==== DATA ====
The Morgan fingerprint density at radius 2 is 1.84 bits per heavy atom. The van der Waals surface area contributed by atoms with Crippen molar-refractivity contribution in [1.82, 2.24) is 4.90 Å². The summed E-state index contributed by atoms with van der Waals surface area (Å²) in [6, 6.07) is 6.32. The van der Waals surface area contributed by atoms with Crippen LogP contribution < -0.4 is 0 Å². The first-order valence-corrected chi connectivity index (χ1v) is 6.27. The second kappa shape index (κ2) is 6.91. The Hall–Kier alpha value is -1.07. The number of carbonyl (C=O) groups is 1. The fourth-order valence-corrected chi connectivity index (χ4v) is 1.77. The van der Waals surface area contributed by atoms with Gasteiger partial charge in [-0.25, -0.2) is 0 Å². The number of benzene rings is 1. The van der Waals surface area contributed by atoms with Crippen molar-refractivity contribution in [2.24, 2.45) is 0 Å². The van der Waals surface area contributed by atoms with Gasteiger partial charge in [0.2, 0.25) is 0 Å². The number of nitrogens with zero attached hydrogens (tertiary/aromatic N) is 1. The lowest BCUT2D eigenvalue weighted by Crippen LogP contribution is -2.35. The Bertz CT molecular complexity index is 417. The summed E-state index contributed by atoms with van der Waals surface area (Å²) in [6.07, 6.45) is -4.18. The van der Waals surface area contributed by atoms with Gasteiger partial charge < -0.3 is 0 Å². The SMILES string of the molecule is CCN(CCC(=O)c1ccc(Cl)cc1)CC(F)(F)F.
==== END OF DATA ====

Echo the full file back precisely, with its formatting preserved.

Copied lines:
The Morgan fingerprint density at radius 2 is 1.84 bits per heavy atom. The van der Waals surface area contributed by atoms with Crippen molar-refractivity contribution in [1.82, 2.24) is 4.90 Å². The summed E-state index contributed by atoms with van der Waals surface area (Å²) in [6, 6.07) is 6.32. The van der Waals surface area contributed by atoms with Crippen LogP contribution < -0.4 is 0 Å². The first-order valence-corrected chi connectivity index (χ1v) is 6.27. The second kappa shape index (κ2) is 6.91. The Hall–Kier alpha value is -1.07. The number of carbonyl (C=O) groups is 1. The fourth-order valence-corrected chi connectivity index (χ4v) is 1.77. The van der Waals surface area contributed by atoms with Gasteiger partial charge in [-0.25, -0.2) is 0 Å². The number of benzene rings is 1. The van der Waals surface area contributed by atoms with Crippen molar-refractivity contribution in [2.24, 2.45) is 0 Å². The van der Waals surface area contributed by atoms with Gasteiger partial charge in [0.2, 0.25) is 0 Å². The number of nitrogens with zero attached hydrogens (tertiary/aromatic N) is 1. The lowest BCUT2D eigenvalue weighted by Crippen LogP contribution is -2.35. The Bertz CT molecular complexity index is 417. The summed E-state index contributed by atoms with van der Waals surface area (Å²) in [6.07, 6.45) is -4.18. The van der Waals surface area contributed by atoms with Gasteiger partial charge < -0.3 is 0 Å². The SMILES string of the molecule is CCN(CCC(=O)c1ccc(Cl)cc1)CC(F)(F)F.